Another farm is up for sale in our neighborhood. Funny thing is, it hasn't been used as a farm in many, many years, and yet I still think of it as a farm.
I truly understand the hows and whys of such things. I know about the taxes, the upkeep, and the amount of time involved in maintaining a small place (and can't imagine what it would be to do 12x the amount I do now). I know that for such places to remain a farm, someone must be willing to actually...farm. And most Americans today do not have a love for the soil and a love for plants or farm animals, much less a desire for long, hot, hard working hours with a wild card called nature that can upend it all. So even if I don't like it, I do understand that at some point, farms must be sold, and when that happens, they will grow a development instead of crops.
But what bugs me beyond belief is that there is an old house with lots of character and charm, that would make an awesome home for a small family, that will be torn down. Evidently farm houses are not desirable to developers. Just for once, I'd love to see a developer come in, and build a development around a farm house, leaving a reminder that this area was once a working farm. Smaller houses, mixed with bigger houses, and even some barn-style sheds built on some of the properties. A throwback tribute to the tenant farmers who lived on the land but didn't own it, but without whom the crops would never be planted or harvested. One or two small apartment (as in one or two story) complexes as a modern day reminder of all the migrant workers who keep American in food. (Just google the story of GA and migrant workers...when the economy crashed and people headed back to Mexico, crops were rotting in the field because no American workers would do such hard work. Most Americans quit the job on day two, if they showed up for day two.) You could add a nice house or two for people who like big houses, in memory of the rare plantations, as a way of making a profit, but let most of the houses be smaller, open houses, like the true farm houses. You know, where you're not sure what the purpose of the room was when you walk into the empty house, because the rooms were non-descript so they could be interchangeable. Not that many kids? You've got an office, or a parlor (living room or den, we call them now), or even a library. Have a lot of kids? No problem. Move furniture around, and it's a bedroom. They didn't decorate in those days like we do now. That was for rich, frivolous people. And the kitchen? It's big enough to do farm things...like canning and processing food, with plenty of cabinets for storage. And the porch that connects to the kitchen...ideal for shucking corn or shelling beans and not making a mess in the house. It wouldn't be wanted by today's standards. I get that. This is probably why I could never make a living as a developer. My ideas would not match today's standards at all.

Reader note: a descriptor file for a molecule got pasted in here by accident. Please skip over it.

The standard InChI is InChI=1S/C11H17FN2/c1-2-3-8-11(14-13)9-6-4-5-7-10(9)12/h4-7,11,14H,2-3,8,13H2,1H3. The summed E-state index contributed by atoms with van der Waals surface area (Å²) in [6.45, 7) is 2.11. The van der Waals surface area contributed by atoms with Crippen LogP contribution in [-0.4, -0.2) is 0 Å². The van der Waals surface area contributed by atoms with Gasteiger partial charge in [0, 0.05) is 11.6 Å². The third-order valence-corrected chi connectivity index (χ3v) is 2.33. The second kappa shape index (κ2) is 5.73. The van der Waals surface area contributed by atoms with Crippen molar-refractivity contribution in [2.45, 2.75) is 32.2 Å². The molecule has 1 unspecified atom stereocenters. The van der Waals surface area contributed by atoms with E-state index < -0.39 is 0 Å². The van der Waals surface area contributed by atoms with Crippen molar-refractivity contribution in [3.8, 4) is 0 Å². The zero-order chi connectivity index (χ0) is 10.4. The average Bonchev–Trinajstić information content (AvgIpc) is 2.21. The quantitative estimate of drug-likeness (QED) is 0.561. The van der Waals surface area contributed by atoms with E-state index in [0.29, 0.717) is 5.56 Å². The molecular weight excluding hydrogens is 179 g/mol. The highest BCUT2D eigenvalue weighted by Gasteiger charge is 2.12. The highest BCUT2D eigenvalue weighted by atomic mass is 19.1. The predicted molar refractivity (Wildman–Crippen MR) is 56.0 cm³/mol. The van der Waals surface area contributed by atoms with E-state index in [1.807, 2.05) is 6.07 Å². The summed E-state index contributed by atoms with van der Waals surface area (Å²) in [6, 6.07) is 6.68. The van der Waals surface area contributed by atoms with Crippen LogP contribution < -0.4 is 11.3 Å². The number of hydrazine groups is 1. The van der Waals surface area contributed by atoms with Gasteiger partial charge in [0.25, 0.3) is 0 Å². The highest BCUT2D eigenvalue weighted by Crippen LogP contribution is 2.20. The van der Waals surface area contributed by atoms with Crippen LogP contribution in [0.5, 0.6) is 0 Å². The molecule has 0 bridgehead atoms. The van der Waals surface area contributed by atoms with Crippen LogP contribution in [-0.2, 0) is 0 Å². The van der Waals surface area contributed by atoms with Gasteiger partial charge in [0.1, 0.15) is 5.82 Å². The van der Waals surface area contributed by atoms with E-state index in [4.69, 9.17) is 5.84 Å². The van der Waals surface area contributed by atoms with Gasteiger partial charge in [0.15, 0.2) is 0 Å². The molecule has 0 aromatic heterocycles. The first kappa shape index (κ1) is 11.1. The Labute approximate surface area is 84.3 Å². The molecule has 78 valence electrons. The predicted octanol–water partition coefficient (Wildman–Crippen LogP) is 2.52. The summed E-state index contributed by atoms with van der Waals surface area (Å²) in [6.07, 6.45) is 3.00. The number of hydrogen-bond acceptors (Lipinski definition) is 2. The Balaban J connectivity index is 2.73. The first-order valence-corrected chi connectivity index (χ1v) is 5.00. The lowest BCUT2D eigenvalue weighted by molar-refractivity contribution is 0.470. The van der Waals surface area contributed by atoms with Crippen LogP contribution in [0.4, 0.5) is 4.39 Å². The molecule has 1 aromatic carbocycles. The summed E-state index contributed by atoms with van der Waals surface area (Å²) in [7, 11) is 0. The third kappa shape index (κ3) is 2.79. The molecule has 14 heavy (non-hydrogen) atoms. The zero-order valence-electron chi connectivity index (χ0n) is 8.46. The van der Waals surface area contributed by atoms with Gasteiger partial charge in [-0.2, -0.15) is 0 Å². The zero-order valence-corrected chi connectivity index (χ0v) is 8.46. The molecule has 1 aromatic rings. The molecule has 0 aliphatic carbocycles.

And as much as I hate to see it go, we have a house that works for us and that we've spent hours upon hours working to get it as we want (the yard, not so much the house). Other than the historical aspect of this old house, there's no reason to change the set-up we have. It's not realistic or practical.
I know that change must come. It's inevitable, really. But there's a small part of me that cringes and whispers "NO!"